Predictive maintenance is the ability to monitor a machine, or machine component, and avoid unplanned downtime by foreseeing machine failure and allowing the opportunity to take preventative action. The possibility of machine failure shutting down a production lines ranks high on most manufacturing managers’ list of worries, and report research showed that manufacturing managers at CPG companies consider their packaging machines to be more prone to downtime than the other types of machines they use.
According to “Packaging and Predictive Maintenance,” most of the predictive maintenance solutions currently on the market are designed to monitor critical assets such as AC induction motors, pumps, and gearboxes; and they tend to be based on vibration sensor solutions.
The critical functions of packaging machinery, however, tend to be under servo control, even though many machines do employ standard AC motors. Servo technology does not lend itself to vibration monitoring, so OEMs are currently using thermal imaging to gather necessary data on servo systems. It is expected that in the future, predictive maintenance opportunities will be built directly into the servo drive, allowing for standard predictive maintenance solutions to be applied.
Some types of packaging machinery are more prone to downtime than others, and CPGs reported interesting results with regard to which are most likely to break down. In the “extremely likely” category, form, fill & seal machines were reported in the lead – with 14.3% of manufacturing managers at CPG companies rating them as extremely likely to suffer downtime. Next reported in the “extremely likely” to fail category are labeling, decorating, and coding machines – which were placed in this category by 13.3% of respondents. Interestingly though, when the three categories of “likely to fail” (extremely, moderately, and slightly) are aggregated, labeling, decorating, and coding machines comes out in the lead as the least reliable type of machine; while form, fill & seal machines only make it into third place (see graphic).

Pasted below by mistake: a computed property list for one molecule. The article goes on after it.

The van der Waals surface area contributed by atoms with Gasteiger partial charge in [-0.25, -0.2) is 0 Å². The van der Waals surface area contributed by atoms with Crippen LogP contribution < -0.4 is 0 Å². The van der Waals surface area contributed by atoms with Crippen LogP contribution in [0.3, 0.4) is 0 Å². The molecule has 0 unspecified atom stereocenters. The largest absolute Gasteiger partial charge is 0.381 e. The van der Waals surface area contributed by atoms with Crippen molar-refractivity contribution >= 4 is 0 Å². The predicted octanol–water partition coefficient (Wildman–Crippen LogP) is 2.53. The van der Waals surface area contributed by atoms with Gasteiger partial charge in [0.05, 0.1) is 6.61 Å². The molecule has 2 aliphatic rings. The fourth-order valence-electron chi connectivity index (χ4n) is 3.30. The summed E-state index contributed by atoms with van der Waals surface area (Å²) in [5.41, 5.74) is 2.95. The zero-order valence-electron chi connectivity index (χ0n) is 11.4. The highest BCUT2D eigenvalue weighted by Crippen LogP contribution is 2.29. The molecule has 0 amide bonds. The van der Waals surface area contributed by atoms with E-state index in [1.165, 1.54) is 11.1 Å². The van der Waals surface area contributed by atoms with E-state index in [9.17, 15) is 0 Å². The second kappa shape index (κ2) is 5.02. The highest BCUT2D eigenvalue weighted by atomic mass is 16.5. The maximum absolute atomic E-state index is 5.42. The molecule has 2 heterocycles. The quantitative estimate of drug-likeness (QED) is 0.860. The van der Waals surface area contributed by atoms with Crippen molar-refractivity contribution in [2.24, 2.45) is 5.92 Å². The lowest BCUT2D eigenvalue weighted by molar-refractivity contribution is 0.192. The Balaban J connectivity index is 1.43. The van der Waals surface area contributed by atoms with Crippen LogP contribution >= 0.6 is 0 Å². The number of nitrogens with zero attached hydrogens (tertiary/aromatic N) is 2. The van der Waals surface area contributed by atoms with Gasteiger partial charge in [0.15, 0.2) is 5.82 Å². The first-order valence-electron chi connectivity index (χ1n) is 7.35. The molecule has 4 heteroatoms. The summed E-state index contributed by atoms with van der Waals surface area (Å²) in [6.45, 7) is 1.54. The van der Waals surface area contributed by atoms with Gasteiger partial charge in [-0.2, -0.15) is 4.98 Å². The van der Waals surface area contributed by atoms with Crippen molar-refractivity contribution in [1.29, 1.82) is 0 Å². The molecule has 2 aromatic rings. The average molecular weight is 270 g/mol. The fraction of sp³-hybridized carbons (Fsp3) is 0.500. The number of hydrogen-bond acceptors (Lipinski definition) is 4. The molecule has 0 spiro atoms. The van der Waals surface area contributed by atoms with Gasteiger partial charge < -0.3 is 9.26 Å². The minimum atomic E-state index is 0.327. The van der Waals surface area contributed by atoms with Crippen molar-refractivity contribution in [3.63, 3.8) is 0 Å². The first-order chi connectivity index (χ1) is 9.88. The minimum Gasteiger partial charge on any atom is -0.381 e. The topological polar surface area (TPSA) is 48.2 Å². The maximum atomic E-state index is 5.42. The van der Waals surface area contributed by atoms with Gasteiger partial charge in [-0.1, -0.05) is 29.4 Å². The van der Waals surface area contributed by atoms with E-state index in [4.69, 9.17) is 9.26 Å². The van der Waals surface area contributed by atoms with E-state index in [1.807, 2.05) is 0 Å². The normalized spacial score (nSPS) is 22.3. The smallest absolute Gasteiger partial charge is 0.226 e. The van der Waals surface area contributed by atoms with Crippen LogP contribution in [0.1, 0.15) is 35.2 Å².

There were seven causes reported by respondents at CPG companies as the most common cause of packaging machine downtime. Within these seven leading types of downtime, three rated higher: general wear and tear (26.3%), operator error (21.1%), and product changeover (22.1%). Of these three, the only one that clearly could not be addressed by predictive maintenance is operator error.
Machines that are used to package multiple types of items and can require a changeover of parts when switching between different items was also mentioned as a problem area for CPG respondents, and according to the report, “there is a clear and definite need for OEMs to work with predictive maintenance specialists to design bespoke predictive maintenance solutions that can monitor the product changeover process.”
One other specific area with a need for predictive maintenance solutions is in washdown areas. The food & beverage sector has a strong need for packaging machinery, as well as for machines that can operate in washdown areas. Packaging machines that are implementing predictive maintenance based on vibration sensing can become dislodged by high pressure water washdown processes, and companies who want to implement predictive maintenance in washdown areas need to ensure that they find a predictive maintenance partner who understands their specific needs.
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Source: PMMI Business Intelligence, Packaging and Predictive Maintenance